From SHOTS Magazine, UK, reviewed by author Russell James:   “Four tales of the coldest North American states… crammed with hard men, hard language, snow and speed.  The backgrounds are good – low bars, cheap diners, empty motels, lonesome shacks – and the characters are tough and quick with their firearms…  These are punch and shoot ’em stories, make it up as you go along; tough and for all we know, authentic … (O’Neill) can write…”

From judge’s comments at Minnesota Book Awards: “…vulgar, violent, venomous.”

From Canadian Chapters.Indigo review: “A beautiful scene in the wilderness—hiding some grisly secrets… mystery writer (T.K. O’Neill) combines the traditional hard-boiled style of James Cain to create a harrowing story of devil worship, death, lawlessness and crime…”

From SHOTS Magazine, Great Britain, reviewed by Mike Stotter, Editor:   “….His writing is dark and twisted, like his characters.

From Reader Weekly:   “…a part of O’Neill’s talent… a character that no one likes but everyone wishes well.”

“You won’t come away with a warm feeling for the Sunshine State… if anything, you’ll realize how the suffocating heat of the humid Southland seems to encourage slithering snakes and festering parasites.”

From Murphy McGinnis Newspapers: “(T.K. O’Neill) throws worlds of hurt at his ne’er-do-well characters… in the spirit of Raymond Chandler… his writing process builds on trouble… the underside of the American Dream… a perfect example of noir…”

From The Corresponder (Minnesota State University):  “(O’Neill) is a writer who isn’t afraid to take chances with his story. There are no good guys or bad guys here. (O’Neill) lets his characters run wild and take the reader on a fast paced ride. Feels like classic crime noir with the insanity of a mental ward tossed in for good measure.”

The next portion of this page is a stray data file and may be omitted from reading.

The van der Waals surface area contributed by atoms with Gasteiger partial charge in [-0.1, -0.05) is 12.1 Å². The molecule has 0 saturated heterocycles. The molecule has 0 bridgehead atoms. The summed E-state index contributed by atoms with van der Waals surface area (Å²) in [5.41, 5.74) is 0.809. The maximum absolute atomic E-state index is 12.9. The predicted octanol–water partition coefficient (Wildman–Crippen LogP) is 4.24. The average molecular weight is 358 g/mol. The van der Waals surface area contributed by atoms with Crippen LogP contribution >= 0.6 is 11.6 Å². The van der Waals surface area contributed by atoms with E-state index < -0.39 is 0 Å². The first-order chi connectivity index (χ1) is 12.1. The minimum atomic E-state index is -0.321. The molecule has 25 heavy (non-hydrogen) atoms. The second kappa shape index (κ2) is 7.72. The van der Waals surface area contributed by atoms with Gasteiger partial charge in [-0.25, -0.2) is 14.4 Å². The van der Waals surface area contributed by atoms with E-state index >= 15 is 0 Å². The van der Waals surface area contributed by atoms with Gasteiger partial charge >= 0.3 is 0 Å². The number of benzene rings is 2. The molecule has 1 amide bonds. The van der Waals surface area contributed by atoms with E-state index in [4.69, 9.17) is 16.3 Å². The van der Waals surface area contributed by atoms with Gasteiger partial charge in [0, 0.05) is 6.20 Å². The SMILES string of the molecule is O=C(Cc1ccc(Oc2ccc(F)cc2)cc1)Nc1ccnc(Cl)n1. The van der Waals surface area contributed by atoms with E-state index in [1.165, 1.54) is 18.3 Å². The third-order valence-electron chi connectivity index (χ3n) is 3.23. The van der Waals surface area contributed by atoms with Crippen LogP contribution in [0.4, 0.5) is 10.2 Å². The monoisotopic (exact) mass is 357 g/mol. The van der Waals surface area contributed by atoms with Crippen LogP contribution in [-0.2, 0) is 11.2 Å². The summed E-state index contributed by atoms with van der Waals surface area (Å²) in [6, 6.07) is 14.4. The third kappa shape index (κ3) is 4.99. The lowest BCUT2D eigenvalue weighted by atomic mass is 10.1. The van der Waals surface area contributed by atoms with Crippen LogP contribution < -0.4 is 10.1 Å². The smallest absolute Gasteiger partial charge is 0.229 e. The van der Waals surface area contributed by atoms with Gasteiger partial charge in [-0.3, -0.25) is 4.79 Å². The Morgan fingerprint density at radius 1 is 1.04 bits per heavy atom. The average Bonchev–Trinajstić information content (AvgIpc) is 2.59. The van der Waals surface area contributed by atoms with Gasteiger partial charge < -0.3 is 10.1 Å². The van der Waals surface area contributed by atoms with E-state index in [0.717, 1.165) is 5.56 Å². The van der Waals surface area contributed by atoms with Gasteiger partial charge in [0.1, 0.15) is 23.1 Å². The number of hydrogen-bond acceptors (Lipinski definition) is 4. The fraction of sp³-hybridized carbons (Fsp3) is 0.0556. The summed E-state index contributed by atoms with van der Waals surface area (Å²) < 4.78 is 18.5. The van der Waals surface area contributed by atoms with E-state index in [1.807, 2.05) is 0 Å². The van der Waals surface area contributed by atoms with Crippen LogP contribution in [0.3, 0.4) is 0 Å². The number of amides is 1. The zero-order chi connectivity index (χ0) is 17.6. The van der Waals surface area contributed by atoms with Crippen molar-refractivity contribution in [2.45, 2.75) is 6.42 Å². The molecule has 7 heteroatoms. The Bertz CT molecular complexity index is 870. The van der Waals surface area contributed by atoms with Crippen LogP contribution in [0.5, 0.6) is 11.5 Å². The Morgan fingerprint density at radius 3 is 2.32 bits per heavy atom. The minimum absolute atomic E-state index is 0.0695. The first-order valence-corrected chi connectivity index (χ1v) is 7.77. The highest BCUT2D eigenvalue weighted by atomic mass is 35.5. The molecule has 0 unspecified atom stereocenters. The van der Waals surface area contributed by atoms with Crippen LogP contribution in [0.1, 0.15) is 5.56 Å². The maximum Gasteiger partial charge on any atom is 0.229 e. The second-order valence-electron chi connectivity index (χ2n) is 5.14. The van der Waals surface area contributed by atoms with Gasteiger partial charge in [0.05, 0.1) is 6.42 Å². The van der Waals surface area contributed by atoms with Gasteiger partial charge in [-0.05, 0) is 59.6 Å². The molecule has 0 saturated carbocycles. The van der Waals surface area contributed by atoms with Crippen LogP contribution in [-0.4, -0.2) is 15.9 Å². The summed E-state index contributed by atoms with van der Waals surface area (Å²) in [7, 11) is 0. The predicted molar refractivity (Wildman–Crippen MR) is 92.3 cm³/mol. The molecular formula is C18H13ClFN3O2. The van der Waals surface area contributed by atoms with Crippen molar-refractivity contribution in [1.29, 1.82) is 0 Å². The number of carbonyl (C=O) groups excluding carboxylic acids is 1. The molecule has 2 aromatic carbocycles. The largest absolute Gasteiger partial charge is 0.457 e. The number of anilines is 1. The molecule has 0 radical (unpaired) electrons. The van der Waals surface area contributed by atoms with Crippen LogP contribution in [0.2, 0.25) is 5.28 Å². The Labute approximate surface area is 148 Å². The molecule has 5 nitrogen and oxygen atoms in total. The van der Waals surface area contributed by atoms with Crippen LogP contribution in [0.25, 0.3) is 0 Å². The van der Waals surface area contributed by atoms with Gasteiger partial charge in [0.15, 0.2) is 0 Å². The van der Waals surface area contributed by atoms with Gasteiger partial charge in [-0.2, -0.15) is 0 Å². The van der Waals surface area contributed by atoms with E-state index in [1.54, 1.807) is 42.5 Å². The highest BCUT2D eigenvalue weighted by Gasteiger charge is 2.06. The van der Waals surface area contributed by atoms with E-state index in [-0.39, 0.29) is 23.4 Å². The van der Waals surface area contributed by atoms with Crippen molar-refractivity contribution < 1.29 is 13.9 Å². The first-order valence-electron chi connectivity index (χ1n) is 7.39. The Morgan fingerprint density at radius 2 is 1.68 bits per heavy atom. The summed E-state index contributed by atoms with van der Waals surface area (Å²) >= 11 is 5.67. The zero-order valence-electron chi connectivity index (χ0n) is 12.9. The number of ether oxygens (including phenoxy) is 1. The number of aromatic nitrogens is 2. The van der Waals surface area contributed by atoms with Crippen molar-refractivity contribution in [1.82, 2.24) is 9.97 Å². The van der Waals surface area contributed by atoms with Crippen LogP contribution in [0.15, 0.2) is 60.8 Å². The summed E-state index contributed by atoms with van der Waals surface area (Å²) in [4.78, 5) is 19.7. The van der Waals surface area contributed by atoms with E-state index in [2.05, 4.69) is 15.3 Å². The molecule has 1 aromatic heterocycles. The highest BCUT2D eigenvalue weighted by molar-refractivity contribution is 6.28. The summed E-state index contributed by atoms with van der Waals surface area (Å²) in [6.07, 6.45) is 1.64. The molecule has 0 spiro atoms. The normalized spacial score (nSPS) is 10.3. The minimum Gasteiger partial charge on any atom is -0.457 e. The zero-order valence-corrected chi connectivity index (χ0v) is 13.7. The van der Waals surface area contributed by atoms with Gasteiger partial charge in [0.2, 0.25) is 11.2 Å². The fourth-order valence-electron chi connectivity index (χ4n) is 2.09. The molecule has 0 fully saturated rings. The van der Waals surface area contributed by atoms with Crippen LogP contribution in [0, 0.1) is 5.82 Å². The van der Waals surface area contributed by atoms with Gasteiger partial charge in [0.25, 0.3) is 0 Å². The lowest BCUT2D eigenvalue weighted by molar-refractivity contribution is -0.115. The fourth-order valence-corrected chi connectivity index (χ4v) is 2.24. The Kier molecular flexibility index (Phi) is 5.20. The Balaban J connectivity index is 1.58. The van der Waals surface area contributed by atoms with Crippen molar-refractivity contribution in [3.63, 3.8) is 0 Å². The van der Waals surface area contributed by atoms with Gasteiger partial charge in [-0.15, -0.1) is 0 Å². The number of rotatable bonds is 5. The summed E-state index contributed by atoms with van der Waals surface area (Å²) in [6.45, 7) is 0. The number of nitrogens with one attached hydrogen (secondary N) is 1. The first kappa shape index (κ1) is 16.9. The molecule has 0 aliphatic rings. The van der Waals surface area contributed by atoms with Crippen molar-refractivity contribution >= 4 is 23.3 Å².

From the Lake Superior Sounder:   “…his prose soars fast and high and reflects a keen eye for character, plot and setting, and follows the most convoluted stream of events with ease.”

From barnesandnoble.com, reviewed by Kim Lamson-Scribner:   “(O’Neill’s) talented writing is not for the fainthearted of rough talk and experience.  He gives keen insight to the exterior and interior world of a lost man.”

“While the language and environment are in rough-hewn speak, (O’Neill’s) writing has an underlying elegance and his characterization a developed depth.  There is some playful surface dry humor weaving in and out of a tough world context.  Expressed through the series and in this book is a substantially perceptive sense of humanity and lost humanity.”

“While on a wholly different track, and in a style all his own, there are darkened shades reminiscent of David Lindsey, James Lee Burke and John D. McDonald in the Keith Waverly series.”

To contact Bluestone Press or T.K. O’Neill, email bluestonepress@outlook.com or call 218.724.5806

4 Responses

Comments RSS

Leave a Reply

Fill in your details below or click an icon to log in:

WordPress.com Logo

You are commenting using your WordPress.com account. Log Out /  Change )

Facebook photo

You are commenting using your Facebook account. Log Out /  Change )

Connecting to %s

%d bloggers like this: